The Royal Society is not biased against women, says Nancy Rothwell. It is motherhood that holds us back.
Has sexism reared its ugly head in that most revered of scientific institutions, the Royal Society? Britain's national academy of science, founded in 1660, has included among its fellows some of the most famous names in science: Isaac Newton, Charles Darwin, Francis Crick, Dorothy Hodgkin. Today, becoming a Fellow of the Royal Society (FRS) is still one of the highest accolades in science, yet very few female scientists achieve this honour.
Women were first admitted as fellows just over 50 years ago, but they still represent only 3.5 per cent of the current cohort. This figure has apparently provoked interest from the Equal Opportunities Commission and comment from a number of British female scientists. Baroness Greenfield, director of the Royal Institution, suggests that women are effectively excluded from the Royal Society, which she claims suffers from "institutional sexism".
But these claims fail to address the real problems. The percentage of female professors in science (5.2 per cent, or 3.8 per cent excluding clinical medicine) is remarkably similar to the figure for female fellows of the Royal Society. This suggests that admission of women to the Royal Society reflects the tiny proportion of women who reach the highest positions in scientific research. On the other hand, women make up 25 per cent of lecturers and 65 per cent of researchers in science. The problem is, therefore, more fundamental and will not be solved by positive discrimination by the Royal Society.
Interestingly, similar accusations of sexism have been levelled against funding bodies that award research grants. But analysis by funding bodies in the UK reveals that female applicants are slightly more successful than men - there are just fewer of them.
Claims of sexism within male-dominated bodies such as the Royal Society might have been well founded in the past, but the situation is now rather different.
Like Lady Greenfield, I am not a FRS, so cannot comment on the procedures for making and considering nominations for an FRS. I was, however, supported by Royal Society Research Fellowships (which provide funding for salaries, usually of younger scientists) for almost ten years, the most formative years of my career. For the past four years I have served on one of the society's committees to allocate such fellowships and I have seen no evidence of sexism - only extensive support for scientists irrespective of gender, race, belief or background. There might be individuals within the Royal Society with unpalatable views on women within the profession - scientists have faults just like everyone else. But this is a world apart from the claim of "institutional sexism".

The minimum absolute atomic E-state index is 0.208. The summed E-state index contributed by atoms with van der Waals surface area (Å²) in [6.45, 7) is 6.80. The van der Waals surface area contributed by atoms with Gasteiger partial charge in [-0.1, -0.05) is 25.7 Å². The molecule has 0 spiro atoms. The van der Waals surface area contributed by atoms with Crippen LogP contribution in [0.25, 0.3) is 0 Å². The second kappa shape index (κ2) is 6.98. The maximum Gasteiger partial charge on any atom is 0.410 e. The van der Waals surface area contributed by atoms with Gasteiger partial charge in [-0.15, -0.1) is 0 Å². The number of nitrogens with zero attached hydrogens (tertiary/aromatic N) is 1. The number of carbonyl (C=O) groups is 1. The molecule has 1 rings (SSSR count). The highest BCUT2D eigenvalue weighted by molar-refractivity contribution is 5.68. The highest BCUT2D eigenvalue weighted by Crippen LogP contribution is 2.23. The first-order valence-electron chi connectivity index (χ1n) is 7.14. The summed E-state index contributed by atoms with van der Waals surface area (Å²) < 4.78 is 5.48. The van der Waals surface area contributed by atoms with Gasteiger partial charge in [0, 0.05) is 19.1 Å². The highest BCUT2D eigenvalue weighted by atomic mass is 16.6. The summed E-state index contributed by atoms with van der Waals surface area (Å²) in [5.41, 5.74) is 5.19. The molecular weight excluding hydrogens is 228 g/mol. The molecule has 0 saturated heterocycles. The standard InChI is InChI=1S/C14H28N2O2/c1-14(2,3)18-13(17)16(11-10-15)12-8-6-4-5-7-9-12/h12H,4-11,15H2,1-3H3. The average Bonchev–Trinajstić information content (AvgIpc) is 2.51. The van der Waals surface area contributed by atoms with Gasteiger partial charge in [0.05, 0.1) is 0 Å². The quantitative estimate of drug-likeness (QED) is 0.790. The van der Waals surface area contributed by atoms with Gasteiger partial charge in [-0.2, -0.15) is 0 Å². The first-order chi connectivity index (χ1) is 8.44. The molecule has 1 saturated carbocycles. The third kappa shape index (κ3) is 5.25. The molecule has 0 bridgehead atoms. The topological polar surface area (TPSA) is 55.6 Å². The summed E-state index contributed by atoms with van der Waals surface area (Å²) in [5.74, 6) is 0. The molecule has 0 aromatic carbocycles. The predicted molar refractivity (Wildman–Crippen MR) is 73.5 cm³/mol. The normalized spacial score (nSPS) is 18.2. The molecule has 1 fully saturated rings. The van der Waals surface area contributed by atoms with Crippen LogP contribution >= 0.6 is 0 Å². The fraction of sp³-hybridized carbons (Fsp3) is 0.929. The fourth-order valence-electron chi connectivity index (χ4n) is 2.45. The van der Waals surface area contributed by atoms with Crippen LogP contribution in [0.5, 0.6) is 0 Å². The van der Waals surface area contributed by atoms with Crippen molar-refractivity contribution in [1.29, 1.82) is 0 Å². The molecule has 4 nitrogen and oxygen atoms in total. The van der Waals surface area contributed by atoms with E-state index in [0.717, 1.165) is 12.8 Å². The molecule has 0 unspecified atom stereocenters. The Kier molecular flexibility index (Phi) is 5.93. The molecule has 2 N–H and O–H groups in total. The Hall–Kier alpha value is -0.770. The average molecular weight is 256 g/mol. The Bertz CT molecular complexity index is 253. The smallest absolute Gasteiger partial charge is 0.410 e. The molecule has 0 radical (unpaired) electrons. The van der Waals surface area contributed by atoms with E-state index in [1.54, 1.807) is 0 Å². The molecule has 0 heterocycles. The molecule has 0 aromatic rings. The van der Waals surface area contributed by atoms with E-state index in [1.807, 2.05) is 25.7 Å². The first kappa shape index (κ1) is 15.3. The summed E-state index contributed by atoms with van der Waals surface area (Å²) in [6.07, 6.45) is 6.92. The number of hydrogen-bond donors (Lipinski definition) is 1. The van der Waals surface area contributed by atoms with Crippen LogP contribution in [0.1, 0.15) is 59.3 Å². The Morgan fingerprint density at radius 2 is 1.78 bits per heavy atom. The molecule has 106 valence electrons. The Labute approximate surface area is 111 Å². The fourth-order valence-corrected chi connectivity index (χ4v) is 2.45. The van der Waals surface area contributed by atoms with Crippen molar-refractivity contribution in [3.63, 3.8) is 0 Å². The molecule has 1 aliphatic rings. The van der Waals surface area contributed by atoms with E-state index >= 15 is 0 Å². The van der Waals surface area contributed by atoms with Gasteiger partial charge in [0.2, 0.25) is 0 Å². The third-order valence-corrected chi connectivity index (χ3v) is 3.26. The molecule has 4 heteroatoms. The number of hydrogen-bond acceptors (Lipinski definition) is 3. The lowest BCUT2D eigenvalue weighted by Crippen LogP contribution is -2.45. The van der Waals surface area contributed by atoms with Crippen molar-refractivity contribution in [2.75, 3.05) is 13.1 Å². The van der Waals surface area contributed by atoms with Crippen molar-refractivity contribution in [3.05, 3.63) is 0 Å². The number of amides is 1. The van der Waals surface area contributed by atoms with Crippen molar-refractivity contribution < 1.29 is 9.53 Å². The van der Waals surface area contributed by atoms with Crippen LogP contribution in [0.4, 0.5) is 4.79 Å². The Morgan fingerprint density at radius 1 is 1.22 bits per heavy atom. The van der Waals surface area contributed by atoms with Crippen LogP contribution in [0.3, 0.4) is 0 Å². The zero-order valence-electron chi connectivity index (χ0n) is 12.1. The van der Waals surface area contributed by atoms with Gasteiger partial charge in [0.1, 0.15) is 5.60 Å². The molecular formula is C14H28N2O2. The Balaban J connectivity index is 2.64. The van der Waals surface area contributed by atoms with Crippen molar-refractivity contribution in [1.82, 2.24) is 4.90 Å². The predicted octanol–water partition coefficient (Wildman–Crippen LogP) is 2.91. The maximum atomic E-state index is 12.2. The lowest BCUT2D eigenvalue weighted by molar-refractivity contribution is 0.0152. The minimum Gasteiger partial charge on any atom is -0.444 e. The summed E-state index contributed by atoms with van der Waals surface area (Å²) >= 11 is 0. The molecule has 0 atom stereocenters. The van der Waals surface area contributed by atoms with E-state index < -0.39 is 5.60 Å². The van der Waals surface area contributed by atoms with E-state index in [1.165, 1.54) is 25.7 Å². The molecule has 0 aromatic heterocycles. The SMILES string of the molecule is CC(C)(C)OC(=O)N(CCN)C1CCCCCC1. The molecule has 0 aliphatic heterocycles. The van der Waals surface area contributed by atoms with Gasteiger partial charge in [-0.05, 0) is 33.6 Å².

What is really holding women back? A "survey" I conducted of female colleagues, suggested that virtually none had suffered sexual discrimination, though some felt that their male colleagues were more "aggressive and outspoken" and therefore more effective. Many did, however, feel disadvantaged and their comments related almost exclusively to family issues.
Most successful scientists work more than 60 hours a week and travel to conferences and meetings around the world. None of this fits well with raising a family. Even a short period of maternity leave can have a serious impact on a scientific career: a high proportion of the most successful female scientists do not have children.
The Royal Society has, in fact, been among the leaders in trying to tackle these problems. It has established Dorothy Hodgkin Fellowships, which offer support with flexibility aimed at encouraging women. Each successful applicant is assigned a senior mentor to guide her in her career. It is actions such as these, together with the work of groups such as Wise (Women in Science and Engineering) and the Athena project that will gradually help women succeed in science.
Positive discrimination, lowering the criteria for admission of women to the Royal Society and cosmetic gestures such as changing the title of "Fellow" to something more politically correct will not help.
Nancy Rothwell is Medical Research Council research professor at the University of Manchester.